Software: Security Tools, cmus, Atom-IDE, Skimmer Scanner

  • Security Tools to Check for Viruses and Malware on Linux
    First and foremost, no operating system is 100 percent immune to attack. Whether a machine is online or offline, it can fall victim to malicious code. Although Linux is less prone to such attacks than, say, Windows, there is no absolute when it comes to security. I have witnessed, first hand, Linux servers hit by rootkits that were so nasty, the only solution was to reinstall and hope the data backup was current. I’ve been a victim of a (very brief) hacker getting onto my desktop, because I accidentally left desktop sharing running (that was certainly an eye opener). The lesson? Even Linux can be vulnerable. So why does Linux need tools to prevent viruses, malware, and rootkits? It should be obvious why every server needs protection from rootkits — because once you are hit with a rootkit, all bets are off as to whether you can recover without reinstalling the platform. It’s antivirus and anti-malware where admins start getting a bit confused. Let me put it simply — if your server (or desktop for that matter) makes use of Samba or sshfs (or any other sharing means), those files will be opened by users running operating systems that are vulnerable. Do you really want to take the chance that your Samba share directory could be dishing out files that contain malicious code? If that should happen, your job becomes exponentially more difficult. Similarly, if that Linux machine performs as a mail server, you would be remiss to not include AV scanning (lest your users be forwarding malicious mail).
  • cmus – A Small, Fast And Powerful Console Music Player For Linux
    You may ask a question yourself when you see this article. Is it possible to listen music in Linux terminal? Yes because nothing is impossible in Linux. We have covered many popular GUI-based media players in our previous articles but we didn’t cover any CLI based media players as of now, so today we are going to cover about cmus, is one of the famous console-based media players among others (For CLI, very few applications is available in Linux).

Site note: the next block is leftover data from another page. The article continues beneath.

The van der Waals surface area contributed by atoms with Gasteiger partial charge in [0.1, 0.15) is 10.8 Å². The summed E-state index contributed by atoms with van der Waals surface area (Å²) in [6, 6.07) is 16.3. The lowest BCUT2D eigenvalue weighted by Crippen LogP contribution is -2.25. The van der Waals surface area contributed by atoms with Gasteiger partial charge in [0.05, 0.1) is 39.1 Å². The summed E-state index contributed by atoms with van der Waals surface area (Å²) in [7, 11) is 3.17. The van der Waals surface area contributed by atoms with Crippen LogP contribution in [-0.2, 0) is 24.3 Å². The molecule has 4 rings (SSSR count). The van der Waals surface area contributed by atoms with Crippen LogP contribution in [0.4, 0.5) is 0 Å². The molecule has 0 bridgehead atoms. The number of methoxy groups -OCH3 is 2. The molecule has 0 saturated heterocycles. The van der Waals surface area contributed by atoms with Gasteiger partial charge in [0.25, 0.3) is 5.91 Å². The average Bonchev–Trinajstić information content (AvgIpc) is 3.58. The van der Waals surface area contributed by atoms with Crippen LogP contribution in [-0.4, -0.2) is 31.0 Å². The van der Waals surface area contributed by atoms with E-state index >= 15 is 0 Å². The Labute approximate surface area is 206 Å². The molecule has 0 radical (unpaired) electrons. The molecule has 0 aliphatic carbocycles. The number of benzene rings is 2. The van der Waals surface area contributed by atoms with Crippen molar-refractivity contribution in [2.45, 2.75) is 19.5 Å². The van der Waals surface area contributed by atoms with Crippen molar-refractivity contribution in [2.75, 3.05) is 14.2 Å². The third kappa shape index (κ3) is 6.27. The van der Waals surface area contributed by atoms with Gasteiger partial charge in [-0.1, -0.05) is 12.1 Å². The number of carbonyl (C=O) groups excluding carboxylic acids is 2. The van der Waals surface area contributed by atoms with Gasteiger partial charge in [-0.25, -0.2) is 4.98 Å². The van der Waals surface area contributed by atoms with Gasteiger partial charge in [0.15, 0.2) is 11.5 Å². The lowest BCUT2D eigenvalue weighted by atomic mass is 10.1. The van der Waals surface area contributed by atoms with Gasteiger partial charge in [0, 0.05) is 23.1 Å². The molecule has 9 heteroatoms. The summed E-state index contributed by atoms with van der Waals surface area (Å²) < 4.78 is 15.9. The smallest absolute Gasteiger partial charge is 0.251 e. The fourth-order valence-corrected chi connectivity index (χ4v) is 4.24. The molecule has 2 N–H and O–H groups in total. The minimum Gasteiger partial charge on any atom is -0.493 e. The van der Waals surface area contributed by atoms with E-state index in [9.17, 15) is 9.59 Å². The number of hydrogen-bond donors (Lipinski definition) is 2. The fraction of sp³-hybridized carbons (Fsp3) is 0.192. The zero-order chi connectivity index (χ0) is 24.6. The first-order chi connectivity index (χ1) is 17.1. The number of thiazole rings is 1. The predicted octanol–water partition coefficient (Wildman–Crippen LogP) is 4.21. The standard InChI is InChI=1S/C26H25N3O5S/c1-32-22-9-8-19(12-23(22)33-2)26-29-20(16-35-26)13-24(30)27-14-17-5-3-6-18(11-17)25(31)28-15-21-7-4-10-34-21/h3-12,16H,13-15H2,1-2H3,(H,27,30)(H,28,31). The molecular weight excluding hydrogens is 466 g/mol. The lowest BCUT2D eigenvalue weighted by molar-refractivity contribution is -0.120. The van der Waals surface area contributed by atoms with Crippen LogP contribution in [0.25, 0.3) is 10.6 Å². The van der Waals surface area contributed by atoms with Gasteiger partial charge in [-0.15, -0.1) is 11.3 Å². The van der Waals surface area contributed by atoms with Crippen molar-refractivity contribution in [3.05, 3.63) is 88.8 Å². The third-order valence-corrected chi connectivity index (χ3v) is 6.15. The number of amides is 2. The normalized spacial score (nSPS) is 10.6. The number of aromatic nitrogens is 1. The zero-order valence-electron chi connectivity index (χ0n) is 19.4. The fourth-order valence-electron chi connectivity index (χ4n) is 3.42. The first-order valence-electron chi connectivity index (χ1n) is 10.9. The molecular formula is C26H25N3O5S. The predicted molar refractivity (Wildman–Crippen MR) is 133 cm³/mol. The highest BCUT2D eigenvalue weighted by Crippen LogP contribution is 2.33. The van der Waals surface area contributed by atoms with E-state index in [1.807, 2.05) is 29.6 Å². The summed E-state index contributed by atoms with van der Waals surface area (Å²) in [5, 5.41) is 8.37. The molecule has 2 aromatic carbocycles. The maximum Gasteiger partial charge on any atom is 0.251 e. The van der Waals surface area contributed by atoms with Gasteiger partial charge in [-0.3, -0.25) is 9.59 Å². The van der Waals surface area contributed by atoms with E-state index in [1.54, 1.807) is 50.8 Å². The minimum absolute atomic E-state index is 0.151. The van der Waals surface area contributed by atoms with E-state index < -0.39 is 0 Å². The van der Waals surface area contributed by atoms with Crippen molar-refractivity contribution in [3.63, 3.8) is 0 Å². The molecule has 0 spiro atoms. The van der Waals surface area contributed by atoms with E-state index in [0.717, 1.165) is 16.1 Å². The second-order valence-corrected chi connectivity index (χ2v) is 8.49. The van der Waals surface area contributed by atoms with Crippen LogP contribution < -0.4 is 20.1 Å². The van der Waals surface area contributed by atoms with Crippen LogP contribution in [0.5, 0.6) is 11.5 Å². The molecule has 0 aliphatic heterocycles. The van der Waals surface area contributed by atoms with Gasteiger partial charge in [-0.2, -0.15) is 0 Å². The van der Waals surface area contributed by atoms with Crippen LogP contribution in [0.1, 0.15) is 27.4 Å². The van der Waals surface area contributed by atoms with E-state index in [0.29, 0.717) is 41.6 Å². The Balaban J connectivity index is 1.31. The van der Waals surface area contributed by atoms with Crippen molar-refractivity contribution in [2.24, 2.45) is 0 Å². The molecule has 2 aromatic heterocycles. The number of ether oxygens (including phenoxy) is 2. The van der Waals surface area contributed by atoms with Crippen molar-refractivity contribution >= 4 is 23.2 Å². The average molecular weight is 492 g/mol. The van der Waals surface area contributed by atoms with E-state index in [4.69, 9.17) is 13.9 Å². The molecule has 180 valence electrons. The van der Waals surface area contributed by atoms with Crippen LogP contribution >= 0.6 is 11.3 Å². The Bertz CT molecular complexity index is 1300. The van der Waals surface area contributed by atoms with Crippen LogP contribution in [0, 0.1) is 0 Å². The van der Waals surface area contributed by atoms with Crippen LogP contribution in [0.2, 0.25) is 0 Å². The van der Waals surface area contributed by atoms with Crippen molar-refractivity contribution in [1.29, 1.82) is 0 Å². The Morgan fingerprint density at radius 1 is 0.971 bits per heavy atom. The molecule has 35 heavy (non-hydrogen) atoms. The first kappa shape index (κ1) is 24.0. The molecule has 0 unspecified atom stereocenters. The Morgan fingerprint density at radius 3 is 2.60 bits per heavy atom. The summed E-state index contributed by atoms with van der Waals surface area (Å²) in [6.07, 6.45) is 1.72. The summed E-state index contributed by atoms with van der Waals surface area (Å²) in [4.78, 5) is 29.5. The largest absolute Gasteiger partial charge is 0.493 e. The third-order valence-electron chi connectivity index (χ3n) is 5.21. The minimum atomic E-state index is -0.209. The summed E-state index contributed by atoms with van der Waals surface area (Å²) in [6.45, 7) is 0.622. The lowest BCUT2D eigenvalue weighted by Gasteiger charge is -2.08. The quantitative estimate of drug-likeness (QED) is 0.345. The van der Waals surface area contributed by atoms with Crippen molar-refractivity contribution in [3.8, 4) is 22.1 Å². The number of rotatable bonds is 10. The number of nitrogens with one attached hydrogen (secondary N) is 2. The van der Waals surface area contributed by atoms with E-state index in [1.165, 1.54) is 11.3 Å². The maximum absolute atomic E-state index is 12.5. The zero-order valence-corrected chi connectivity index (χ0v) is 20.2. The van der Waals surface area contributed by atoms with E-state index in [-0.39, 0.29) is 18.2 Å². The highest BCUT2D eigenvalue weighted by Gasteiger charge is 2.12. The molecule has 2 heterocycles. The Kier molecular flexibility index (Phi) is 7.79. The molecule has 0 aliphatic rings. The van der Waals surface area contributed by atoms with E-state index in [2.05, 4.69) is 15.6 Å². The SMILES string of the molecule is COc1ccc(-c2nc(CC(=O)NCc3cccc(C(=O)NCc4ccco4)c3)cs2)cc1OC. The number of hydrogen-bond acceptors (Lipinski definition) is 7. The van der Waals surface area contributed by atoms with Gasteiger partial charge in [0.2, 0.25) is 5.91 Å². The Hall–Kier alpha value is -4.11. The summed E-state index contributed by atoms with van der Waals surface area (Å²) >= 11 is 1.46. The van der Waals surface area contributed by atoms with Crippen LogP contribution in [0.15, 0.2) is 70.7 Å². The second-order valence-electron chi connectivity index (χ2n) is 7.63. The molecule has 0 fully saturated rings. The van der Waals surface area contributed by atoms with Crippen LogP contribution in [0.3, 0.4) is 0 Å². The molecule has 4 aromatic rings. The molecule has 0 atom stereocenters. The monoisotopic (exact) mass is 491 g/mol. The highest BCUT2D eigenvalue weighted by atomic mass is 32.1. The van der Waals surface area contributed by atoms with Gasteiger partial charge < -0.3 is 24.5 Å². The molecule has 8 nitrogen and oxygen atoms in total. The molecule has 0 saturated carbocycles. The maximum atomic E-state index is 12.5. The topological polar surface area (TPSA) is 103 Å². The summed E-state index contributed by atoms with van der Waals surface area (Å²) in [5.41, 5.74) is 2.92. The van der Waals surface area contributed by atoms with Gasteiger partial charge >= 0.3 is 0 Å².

• You Can Now Transform the Atom Hackable Text Editor into an IDE with Atom-IDE
    GitHub and Facebook recently launched a set of tools that promise to allow you to transform your Atom hackable text editor into a veritable IDE (Integrated Development Environment). They call the project Atom-IDE. With the release of Atom 1.21 Beta last week, GitHub introduced Language Server Protocol support to integrate its brand-new Atom-IDE project, which comes with built-in support for five popular language servers, including JavaScript, TypeScript, PHP, Java, C#, and Flow. But many others will come with future Atom updates.
  • This open-source Android app is designed to detect nearby credit card skimmers
    Protecting our data is a constant battle, especially as technology continues to advance. A recent trend that has popped up is the installation of credit card skimmers, especially at locations such as gas pumps. With a simple piece of hardware and 30 seconds to install it, a hacker can easily steal credit card numbers from a gas pump without anyone knowing. Now, an open-source app for Android is attempting to help users avoid these skimmers.